But first, good job to all the students and supporting alumni who played.  There were many wonderful moments, and I liked that everyone seemed to be having a good time.  It was also nice to see that improv is accessible to everyone regardless to gender, age, culture, and physical ability.  And now, some takeways.

  • Delight In The Absurd.  At one point the emcee (CSz Sacramento player extraordinaire and ARC alum Kameron Schmid) asked for an unusual activity to go with the location of freeway.  I offered Easter Egg hunt.  The crowd reacted with a mixture of shock and concern, as if the players would struggle with such an absurd combination.  Later when I offered hydroelectric dam as an object for Dating Game, a concerned audience member tried to over ride my suggestion by yelling How about a wig instead?  Now, keep in mind that I was not trying to give these performers tough suggestions.  I was trying to give them fun suggestions (and also keep in mind that I waited for otherwise dead audience times to yell out my choices).  And in both cases, the scenes and games turned out to be a lot of fun.  As some one once suggested: You can do improv about whatever you want.  But it’s probably going to be more fun for you and the audience when you do improv about things that happen seldom or never in a lifetime.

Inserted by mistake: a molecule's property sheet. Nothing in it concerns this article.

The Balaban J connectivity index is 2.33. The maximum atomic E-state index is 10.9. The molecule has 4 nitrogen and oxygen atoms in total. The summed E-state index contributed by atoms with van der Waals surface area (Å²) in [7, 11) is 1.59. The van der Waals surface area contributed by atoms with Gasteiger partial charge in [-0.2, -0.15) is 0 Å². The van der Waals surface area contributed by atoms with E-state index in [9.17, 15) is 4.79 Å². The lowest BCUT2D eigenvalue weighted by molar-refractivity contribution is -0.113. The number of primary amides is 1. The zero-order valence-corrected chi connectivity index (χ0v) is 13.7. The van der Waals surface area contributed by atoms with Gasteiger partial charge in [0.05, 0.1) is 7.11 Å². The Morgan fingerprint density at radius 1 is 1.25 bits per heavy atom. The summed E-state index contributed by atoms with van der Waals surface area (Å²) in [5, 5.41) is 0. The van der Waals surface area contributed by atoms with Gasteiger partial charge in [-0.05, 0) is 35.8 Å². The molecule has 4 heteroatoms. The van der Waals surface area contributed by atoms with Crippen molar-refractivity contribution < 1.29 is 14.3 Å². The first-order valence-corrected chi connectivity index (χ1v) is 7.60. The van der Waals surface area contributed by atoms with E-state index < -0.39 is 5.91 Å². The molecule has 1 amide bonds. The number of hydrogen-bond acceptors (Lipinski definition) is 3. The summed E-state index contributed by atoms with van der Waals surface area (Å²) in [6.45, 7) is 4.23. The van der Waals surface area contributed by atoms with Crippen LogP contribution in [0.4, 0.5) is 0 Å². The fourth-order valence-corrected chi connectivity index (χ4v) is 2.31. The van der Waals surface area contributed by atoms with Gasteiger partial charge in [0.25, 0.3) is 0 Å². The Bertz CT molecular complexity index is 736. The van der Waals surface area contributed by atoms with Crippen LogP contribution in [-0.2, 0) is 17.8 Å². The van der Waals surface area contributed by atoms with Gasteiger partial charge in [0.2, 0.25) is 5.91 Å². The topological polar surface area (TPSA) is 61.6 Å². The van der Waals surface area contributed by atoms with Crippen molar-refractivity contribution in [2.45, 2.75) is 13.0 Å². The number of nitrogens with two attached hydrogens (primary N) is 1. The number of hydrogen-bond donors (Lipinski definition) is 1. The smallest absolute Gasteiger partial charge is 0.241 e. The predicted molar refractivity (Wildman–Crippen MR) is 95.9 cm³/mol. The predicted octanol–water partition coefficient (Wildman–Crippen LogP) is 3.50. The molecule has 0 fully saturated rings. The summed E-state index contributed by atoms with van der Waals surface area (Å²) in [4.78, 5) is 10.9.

• Obvious Can Be Funny.  Creating a fun character or delivering a line a certain way can transform an otherwise simple or confirming offer into gold.  Yes, the ski lift does go to the top…
     
  • Watch The So’sSo is an overused, infectious, and often unneeded word that can become annoying repetitive when over injected into story based monologues.  Explore different ways to starts and advance stories.
     
  • Inspiration vs. Reenactment.  Again, performers are free to choose their Art, e.g., what a scene is about.  But I believe that monologue based long form is more fun for everyone when the performers utilize monologues for inspiration rather than merely reenacting the stories told by the monologists.  For one, the audience has already heard the story; seeing it acted out doesn’t add much.  But applying elements of the stories to new and different situations often delights the audience and challenges the performers.

Anyway, thanks to Pam Downs, ARC, and today’s performers for a fun time.